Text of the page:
Finally, as you get into your speech, you realize that you have misjudged the knowledge level of your audience and that they don’t understand your material. Simply start providing more definitions and explanations. When possible, give a concrete example of the principle presented when you can tell by facial expressions that you are taking them into new territory. You might even stop and ask, “What questions do you have about what we’ve covered so far?” This gives the audience a chance to facilitate understanding by asking a pertinent question as well as giving you valuable feedback on what they do understand.

A key part of adapting on the spot is to avoid showing that things are not going as you anticipated. Make it seem as though everything you do is carefully planned and that you are in charge. For example, don’t say, “I did not expect to have so many empty seats. Let’s all move to the front of the room.” And refrain from saying, “I can tell this material is a little hard for you to follow, so I’ll back up and give you more definitions.”

When you adeptly adapt, your listeners are aware that you are audience-centered at all times and that you prepared specifically for them.

The Secret to Speaking Success

18. september 2009

Við birtum einstaka sinnum greinar á ensku, þessi er héðan – eftir Stephen Boyd

The single greatest secret to success in life is paying attention. Because of multi-tasking and the sheer amount of information we are exposed to, the inability to pay attention is becoming a serious problem. To communicate effectively, one must pay attention.

You may have heard the old story about a lady years ago who called directory assistance to get the number of a record shop to order a record. By mistake she got the number of a wrecker company. When a man answered, she asked, “Do you have “Two Lips and Ten Kisses in Texas?”

“No ma’am,” he said, “but I have five wives and twenty kids in Tennessee.”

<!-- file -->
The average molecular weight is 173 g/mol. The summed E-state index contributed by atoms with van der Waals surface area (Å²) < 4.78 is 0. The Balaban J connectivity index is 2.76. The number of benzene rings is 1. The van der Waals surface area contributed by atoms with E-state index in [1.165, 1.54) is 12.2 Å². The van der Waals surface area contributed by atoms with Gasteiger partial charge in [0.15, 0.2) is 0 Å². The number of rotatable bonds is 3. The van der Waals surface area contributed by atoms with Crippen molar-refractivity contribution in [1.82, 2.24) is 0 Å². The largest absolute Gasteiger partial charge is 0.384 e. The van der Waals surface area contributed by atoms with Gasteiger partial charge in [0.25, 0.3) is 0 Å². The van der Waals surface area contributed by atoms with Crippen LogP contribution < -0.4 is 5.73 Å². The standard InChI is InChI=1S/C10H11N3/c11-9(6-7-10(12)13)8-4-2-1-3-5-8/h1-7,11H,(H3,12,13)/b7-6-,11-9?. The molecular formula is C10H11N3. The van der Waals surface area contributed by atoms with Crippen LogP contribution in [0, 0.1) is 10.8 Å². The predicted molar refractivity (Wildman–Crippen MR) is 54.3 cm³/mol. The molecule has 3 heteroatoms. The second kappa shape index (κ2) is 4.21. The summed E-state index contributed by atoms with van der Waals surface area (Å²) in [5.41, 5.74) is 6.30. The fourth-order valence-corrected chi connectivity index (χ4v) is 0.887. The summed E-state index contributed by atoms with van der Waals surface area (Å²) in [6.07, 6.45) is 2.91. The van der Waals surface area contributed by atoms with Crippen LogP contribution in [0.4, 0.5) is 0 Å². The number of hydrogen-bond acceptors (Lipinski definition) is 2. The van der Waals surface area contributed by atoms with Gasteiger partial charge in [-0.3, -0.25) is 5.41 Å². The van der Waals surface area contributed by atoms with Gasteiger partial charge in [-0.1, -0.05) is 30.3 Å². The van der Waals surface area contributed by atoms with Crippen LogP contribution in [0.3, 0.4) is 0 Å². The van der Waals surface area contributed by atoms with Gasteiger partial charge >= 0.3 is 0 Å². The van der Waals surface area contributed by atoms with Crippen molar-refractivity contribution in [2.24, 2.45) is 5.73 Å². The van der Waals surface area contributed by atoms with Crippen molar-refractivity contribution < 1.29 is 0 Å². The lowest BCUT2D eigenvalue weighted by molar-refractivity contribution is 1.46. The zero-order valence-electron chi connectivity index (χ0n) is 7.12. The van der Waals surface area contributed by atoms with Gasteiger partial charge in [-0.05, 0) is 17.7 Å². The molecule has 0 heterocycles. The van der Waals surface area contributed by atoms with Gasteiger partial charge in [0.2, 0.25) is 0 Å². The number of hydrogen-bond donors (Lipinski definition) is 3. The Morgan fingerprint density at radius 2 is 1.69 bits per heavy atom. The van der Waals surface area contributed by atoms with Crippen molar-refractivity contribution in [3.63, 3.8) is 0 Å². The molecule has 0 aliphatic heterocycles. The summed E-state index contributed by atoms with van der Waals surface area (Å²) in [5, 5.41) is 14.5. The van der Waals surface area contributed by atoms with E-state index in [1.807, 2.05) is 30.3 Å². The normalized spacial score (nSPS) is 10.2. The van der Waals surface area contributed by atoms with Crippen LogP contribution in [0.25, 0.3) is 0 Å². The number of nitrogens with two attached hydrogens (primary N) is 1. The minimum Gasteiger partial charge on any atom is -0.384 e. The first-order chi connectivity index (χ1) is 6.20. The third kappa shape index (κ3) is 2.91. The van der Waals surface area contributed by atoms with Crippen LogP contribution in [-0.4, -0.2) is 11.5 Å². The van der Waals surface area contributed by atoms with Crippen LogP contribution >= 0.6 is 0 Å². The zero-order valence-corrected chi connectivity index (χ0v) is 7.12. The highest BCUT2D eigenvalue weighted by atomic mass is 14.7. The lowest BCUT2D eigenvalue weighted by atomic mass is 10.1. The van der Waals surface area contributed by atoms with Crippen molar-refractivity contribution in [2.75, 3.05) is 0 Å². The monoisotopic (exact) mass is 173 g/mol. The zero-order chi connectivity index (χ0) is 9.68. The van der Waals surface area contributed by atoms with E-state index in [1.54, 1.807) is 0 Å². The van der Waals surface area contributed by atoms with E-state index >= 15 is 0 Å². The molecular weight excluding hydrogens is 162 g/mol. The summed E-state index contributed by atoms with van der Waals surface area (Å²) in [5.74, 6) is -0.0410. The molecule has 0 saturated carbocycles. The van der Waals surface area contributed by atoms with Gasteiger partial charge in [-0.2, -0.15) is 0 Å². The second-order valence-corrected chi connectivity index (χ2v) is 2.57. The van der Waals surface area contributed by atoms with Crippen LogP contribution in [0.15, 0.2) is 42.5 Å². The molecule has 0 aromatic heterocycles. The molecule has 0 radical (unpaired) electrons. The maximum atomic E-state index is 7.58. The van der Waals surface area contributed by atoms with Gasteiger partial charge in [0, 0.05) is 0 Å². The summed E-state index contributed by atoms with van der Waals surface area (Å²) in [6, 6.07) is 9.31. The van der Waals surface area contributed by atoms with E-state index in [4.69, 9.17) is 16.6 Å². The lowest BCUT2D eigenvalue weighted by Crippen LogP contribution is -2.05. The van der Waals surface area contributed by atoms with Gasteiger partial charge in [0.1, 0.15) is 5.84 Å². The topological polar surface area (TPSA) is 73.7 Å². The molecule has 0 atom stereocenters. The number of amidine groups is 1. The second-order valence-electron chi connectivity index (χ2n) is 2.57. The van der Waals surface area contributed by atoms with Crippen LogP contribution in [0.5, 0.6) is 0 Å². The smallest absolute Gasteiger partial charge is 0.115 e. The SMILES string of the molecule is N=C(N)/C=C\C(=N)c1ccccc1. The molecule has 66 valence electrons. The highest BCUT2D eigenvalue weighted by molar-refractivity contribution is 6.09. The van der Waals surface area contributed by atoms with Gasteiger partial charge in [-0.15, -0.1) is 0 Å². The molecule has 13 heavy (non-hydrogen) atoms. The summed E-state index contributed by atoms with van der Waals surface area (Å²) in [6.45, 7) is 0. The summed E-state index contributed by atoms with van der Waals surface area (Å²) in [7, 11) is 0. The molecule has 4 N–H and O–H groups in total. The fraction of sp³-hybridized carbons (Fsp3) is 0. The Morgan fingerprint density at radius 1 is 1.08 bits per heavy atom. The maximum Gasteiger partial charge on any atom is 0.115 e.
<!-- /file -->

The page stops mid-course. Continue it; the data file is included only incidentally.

“Is that a record?” the woman asked, incredulous.

“I don’t know,” said the mechanic, “but it’s sure above average.” More than one person in that story was not paying attention.

We must pay attention. One way we can do that is by making sure we understand the point of the message beyond the individual words. You can determine this by paraphrasing in your own words or by asking specifically for the person to clarify the point. You are less likely to misunderstand a word or phrase if you follow carefully the main thrust of the message.

Shut out the distractions going through your mind before you start the conversation by concentrating on an inanimate object such as the edge of a door or window or a concrete block in a wall of the room for twenty seconds. This will break the thought process and allow you to concentrate better on the message.

Focus on the face as you listen. The face is the focal part of the body. The face will help you connect to the message. I asked a caricaturist friend what he does to make each face unique and to capture the essence of the person. His response was, “I look at the shape of the face, and then the facial expression.” But what surprised me about his answer was what he said next. “And I do that by engaging the person in conversation. Hearing the person talk helps me focus on his or her uniqueness.”